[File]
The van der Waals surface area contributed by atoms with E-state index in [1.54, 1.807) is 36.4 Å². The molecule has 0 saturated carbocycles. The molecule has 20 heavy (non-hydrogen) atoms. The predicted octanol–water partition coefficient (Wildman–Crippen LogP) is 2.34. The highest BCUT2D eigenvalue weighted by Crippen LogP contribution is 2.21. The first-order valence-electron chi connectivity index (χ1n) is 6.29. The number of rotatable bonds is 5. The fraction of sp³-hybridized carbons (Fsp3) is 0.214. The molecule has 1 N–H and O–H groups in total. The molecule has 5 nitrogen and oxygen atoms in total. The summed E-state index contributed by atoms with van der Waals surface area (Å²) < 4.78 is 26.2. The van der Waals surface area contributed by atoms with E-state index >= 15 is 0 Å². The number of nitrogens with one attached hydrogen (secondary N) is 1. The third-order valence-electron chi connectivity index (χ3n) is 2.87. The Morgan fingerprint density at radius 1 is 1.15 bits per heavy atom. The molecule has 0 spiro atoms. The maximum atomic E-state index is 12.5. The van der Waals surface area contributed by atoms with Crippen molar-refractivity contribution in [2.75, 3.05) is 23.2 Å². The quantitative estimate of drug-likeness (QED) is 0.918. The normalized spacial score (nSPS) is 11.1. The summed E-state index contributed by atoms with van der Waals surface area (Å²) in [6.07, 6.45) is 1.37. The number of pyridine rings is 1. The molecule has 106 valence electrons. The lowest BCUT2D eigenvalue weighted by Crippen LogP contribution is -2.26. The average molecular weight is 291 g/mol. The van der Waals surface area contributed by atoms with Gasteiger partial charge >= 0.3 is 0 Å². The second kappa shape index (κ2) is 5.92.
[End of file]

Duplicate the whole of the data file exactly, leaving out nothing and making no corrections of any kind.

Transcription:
The van der Waals surface area contributed by atoms with E-state index in [1.54, 1.807) is 36.4 Å². The molecule has 0 saturated carbocycles. The molecule has 20 heavy (non-hydrogen) atoms. The predicted octanol–water partition coefficient (Wildman–Crippen LogP) is 2.34. The highest BCUT2D eigenvalue weighted by Crippen LogP contribution is 2.21. The first-order valence-electron chi connectivity index (χ1n) is 6.29. The number of rotatable bonds is 5. The fraction of sp³-hybridized carbons (Fsp3) is 0.214. The molecule has 1 N–H and O–H groups in total. The molecule has 5 nitrogen and oxygen atoms in total. The summed E-state index contributed by atoms with van der Waals surface area (Å²) < 4.78 is 26.2. The van der Waals surface area contributed by atoms with E-state index >= 15 is 0 Å². The number of nitrogens with one attached hydrogen (secondary N) is 1. The third-order valence-electron chi connectivity index (χ3n) is 2.87. The Morgan fingerprint density at radius 1 is 1.15 bits per heavy atom. The molecule has 0 spiro atoms. The maximum atomic E-state index is 12.5. The van der Waals surface area contributed by atoms with Crippen molar-refractivity contribution in [2.75, 3.05) is 23.2 Å². The quantitative estimate of drug-likeness (QED) is 0.918. The normalized spacial score (nSPS) is 11.1. The summed E-state index contributed by atoms with van der Waals surface area (Å²) in [6.07, 6.45) is 1.37. The number of pyridine rings is 1. The molecule has 106 valence electrons. The lowest BCUT2D eigenvalue weighted by Crippen LogP contribution is -2.26. The average molecular weight is 291 g/mol. The van der Waals surface area contributed by atoms with Gasteiger partial charge >= 0.3 is 0 Å². The second kappa shape index (κ2) is 5.92.